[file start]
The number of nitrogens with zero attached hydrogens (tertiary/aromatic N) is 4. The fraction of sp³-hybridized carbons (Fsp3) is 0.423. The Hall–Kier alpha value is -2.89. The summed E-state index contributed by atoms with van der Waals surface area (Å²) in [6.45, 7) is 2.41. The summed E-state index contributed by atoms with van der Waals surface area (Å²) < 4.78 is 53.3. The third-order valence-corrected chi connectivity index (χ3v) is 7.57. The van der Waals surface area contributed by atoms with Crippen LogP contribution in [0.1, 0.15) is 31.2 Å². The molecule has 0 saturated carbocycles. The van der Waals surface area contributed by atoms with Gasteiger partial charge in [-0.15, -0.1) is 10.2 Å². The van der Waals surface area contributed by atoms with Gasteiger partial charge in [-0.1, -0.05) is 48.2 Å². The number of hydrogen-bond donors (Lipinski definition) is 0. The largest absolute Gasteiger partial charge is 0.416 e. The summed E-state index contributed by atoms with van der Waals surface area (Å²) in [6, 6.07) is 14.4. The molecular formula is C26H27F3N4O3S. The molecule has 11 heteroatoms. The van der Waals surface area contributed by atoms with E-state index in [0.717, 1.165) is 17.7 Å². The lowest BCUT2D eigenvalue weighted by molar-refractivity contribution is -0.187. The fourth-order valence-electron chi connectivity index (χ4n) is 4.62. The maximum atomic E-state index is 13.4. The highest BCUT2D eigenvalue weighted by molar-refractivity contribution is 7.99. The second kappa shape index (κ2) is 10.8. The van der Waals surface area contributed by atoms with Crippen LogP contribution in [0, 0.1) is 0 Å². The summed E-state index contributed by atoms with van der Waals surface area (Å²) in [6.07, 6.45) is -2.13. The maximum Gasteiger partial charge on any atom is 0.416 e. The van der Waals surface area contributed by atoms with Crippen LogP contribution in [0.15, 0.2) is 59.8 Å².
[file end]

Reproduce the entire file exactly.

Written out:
The number of nitrogens with zero attached hydrogens (tertiary/aromatic N) is 4. The fraction of sp³-hybridized carbons (Fsp3) is 0.423. The Hall–Kier alpha value is -2.89. The summed E-state index contributed by atoms with van der Waals surface area (Å²) in [6.45, 7) is 2.41. The summed E-state index contributed by atoms with van der Waals surface area (Å²) < 4.78 is 53.3. The third-order valence-corrected chi connectivity index (χ3v) is 7.57. The van der Waals surface area contributed by atoms with Crippen LogP contribution in [0.1, 0.15) is 31.2 Å². The molecule has 0 saturated carbocycles. The van der Waals surface area contributed by atoms with Gasteiger partial charge in [-0.15, -0.1) is 10.2 Å². The van der Waals surface area contributed by atoms with Gasteiger partial charge in [-0.1, -0.05) is 48.2 Å². The number of hydrogen-bond donors (Lipinski definition) is 0. The largest absolute Gasteiger partial charge is 0.416 e. The summed E-state index contributed by atoms with van der Waals surface area (Å²) in [6, 6.07) is 14.4. The molecular formula is C26H27F3N4O3S. The molecule has 11 heteroatoms. The van der Waals surface area contributed by atoms with E-state index in [0.717, 1.165) is 17.7 Å². The lowest BCUT2D eigenvalue weighted by molar-refractivity contribution is -0.187. The fourth-order valence-electron chi connectivity index (χ4n) is 4.62. The maximum atomic E-state index is 13.4. The highest BCUT2D eigenvalue weighted by molar-refractivity contribution is 7.99. The second kappa shape index (κ2) is 10.8. The van der Waals surface area contributed by atoms with Crippen LogP contribution in [0, 0.1) is 0 Å². The summed E-state index contributed by atoms with van der Waals surface area (Å²) in [6.07, 6.45) is -2.13. The maximum Gasteiger partial charge on any atom is 0.416 e. The van der Waals surface area contributed by atoms with Crippen LogP contribution in [0.15, 0.2) is 59.8 Å².